Several years ago, mystery author Howard Engel awoke to discover that he couldn't read the morning paper. In fact, he couldn't read anything. But he could still write. What happened next is one of the most bizarre neuroscience cases ever.
NPR has a story about how Engel wrote to Oliver Sacks, who covers Engel's story in his latest book, The Mind's Eye. According to NPR, Engel's condition is a rare one caused by a stroke that affected his visual cortex:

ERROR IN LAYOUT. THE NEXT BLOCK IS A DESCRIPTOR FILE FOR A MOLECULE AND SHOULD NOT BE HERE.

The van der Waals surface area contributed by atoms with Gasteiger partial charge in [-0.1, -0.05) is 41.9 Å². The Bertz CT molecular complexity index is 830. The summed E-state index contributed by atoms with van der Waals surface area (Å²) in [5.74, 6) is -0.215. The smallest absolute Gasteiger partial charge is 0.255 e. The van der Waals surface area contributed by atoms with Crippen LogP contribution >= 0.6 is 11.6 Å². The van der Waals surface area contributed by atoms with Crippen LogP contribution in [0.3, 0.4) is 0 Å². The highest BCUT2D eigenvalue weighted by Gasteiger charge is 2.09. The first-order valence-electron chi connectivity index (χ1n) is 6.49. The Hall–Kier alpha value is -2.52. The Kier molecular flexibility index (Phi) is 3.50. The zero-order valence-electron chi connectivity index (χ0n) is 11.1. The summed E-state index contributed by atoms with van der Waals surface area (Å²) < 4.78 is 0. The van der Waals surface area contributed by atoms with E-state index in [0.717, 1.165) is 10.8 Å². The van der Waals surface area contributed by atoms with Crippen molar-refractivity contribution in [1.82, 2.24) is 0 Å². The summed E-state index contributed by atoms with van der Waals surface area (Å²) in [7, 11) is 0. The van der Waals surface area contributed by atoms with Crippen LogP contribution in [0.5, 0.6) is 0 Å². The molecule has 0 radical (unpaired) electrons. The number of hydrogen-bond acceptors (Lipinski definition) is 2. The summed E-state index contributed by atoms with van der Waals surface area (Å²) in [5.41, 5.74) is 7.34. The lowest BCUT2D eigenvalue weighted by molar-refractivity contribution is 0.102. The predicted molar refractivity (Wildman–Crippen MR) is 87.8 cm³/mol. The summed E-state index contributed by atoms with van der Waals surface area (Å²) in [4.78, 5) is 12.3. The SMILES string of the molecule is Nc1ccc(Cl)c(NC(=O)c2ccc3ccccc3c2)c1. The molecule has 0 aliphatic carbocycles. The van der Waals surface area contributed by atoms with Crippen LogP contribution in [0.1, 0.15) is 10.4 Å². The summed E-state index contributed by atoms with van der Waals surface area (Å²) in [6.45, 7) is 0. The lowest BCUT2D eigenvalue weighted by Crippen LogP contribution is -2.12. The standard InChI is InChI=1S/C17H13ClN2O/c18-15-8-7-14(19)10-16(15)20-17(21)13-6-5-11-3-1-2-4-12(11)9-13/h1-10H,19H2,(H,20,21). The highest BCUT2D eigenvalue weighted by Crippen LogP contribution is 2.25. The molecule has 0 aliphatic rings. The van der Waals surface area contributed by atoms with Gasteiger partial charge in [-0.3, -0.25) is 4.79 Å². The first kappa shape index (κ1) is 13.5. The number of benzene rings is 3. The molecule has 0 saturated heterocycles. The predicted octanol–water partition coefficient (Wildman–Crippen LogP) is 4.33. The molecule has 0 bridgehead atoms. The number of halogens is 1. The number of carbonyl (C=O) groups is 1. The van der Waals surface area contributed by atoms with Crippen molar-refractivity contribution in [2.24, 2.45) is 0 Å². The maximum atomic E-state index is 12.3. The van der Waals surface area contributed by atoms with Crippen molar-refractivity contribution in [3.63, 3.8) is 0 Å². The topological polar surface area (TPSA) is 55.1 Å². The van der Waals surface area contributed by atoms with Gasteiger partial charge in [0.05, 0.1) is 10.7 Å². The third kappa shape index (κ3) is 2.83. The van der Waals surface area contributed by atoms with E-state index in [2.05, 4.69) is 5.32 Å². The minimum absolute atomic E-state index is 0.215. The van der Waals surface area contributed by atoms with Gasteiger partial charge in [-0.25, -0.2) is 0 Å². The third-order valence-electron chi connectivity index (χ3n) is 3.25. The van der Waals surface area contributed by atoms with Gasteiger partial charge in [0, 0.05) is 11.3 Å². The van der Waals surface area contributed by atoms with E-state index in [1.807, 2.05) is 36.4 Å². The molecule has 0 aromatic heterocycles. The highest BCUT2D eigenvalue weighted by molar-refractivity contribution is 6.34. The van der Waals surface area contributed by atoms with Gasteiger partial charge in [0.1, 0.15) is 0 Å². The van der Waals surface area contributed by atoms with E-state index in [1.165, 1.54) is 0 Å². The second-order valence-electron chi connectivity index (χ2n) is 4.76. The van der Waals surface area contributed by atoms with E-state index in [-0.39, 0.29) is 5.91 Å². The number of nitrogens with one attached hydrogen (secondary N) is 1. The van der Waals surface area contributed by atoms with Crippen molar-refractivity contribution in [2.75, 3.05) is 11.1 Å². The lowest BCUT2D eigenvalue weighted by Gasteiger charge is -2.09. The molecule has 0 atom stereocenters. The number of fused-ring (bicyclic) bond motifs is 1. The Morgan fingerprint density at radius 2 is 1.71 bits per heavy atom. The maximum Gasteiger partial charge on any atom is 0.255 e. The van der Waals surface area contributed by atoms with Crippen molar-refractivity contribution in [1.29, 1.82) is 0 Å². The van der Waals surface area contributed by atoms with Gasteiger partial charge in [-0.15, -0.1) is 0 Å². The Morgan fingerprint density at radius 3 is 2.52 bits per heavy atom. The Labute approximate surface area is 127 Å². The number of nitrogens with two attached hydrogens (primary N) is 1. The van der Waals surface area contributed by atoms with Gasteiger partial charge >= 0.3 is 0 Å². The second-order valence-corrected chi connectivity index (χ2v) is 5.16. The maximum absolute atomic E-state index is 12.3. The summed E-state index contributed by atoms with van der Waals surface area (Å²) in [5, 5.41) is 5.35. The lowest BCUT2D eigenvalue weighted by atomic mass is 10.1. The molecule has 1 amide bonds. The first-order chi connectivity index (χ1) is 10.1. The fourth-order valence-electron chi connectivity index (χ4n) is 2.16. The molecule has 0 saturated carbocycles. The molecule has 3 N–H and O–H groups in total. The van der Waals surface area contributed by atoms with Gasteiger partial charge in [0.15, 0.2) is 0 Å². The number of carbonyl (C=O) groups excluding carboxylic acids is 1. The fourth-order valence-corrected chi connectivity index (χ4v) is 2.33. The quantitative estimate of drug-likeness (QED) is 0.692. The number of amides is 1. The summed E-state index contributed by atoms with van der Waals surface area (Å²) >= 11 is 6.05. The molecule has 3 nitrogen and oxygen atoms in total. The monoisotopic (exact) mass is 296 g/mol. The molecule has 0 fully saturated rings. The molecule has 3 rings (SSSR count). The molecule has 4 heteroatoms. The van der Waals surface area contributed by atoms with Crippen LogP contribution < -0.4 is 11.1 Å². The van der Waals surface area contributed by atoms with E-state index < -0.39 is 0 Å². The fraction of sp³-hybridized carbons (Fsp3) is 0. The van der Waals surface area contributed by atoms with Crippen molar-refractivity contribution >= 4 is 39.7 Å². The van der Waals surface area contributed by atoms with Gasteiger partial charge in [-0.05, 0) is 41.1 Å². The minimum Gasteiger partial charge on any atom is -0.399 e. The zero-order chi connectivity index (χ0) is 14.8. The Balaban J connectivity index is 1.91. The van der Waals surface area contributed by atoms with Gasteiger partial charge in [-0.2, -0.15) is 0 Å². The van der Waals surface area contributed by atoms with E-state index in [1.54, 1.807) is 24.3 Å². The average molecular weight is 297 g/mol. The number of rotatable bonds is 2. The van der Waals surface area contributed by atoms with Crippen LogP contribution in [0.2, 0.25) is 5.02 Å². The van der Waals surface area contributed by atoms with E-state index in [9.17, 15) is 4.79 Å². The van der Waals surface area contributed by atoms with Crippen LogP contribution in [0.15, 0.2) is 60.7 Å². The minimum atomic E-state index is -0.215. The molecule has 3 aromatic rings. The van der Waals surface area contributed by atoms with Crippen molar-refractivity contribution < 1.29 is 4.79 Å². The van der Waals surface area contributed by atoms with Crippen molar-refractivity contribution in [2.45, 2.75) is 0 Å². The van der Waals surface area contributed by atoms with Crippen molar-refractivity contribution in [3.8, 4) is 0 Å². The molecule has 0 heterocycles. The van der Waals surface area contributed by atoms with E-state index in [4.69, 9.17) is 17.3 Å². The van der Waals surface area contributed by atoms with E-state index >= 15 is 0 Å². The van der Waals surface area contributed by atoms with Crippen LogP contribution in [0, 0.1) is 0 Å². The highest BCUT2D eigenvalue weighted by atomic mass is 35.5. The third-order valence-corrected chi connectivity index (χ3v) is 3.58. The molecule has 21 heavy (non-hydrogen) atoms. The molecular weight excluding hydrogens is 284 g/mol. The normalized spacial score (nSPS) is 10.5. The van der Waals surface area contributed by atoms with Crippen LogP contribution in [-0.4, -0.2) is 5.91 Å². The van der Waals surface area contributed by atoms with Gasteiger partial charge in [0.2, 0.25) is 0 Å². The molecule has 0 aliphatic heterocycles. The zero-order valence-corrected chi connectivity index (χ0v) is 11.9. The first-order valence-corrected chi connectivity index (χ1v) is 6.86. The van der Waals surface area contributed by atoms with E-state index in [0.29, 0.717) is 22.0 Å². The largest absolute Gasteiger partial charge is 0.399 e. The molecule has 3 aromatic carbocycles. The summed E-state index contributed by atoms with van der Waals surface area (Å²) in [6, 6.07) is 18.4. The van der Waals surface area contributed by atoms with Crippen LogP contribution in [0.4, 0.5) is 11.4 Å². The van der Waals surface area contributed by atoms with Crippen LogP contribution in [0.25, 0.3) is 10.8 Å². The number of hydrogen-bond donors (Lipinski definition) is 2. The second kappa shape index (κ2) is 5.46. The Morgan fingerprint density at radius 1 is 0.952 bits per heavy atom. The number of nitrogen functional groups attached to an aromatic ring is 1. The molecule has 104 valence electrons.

Engel couldn't see words with his eyes. His visual cortex was broken. But he could "see" when he used the motor part of his brain, first by tracing letters on a page, then by "writing" those same letters in the air, and then, strangely, when he shifted to copying letters with his tongue on the roof of his mouth. Tongue-copying was the fastest.
Over the years, says Sacks, Engel has learned to read with his tongue, flicking the shape of the letters on his front teeth. Engel has reached the point where he can almost keep up with the subtitles in a foreign film. He says he can get about half the words before they flash off.
Since his stroke in 2002, Engel has written two novels.
San Francisco artist Lev Yilmaz tells the story in pictures: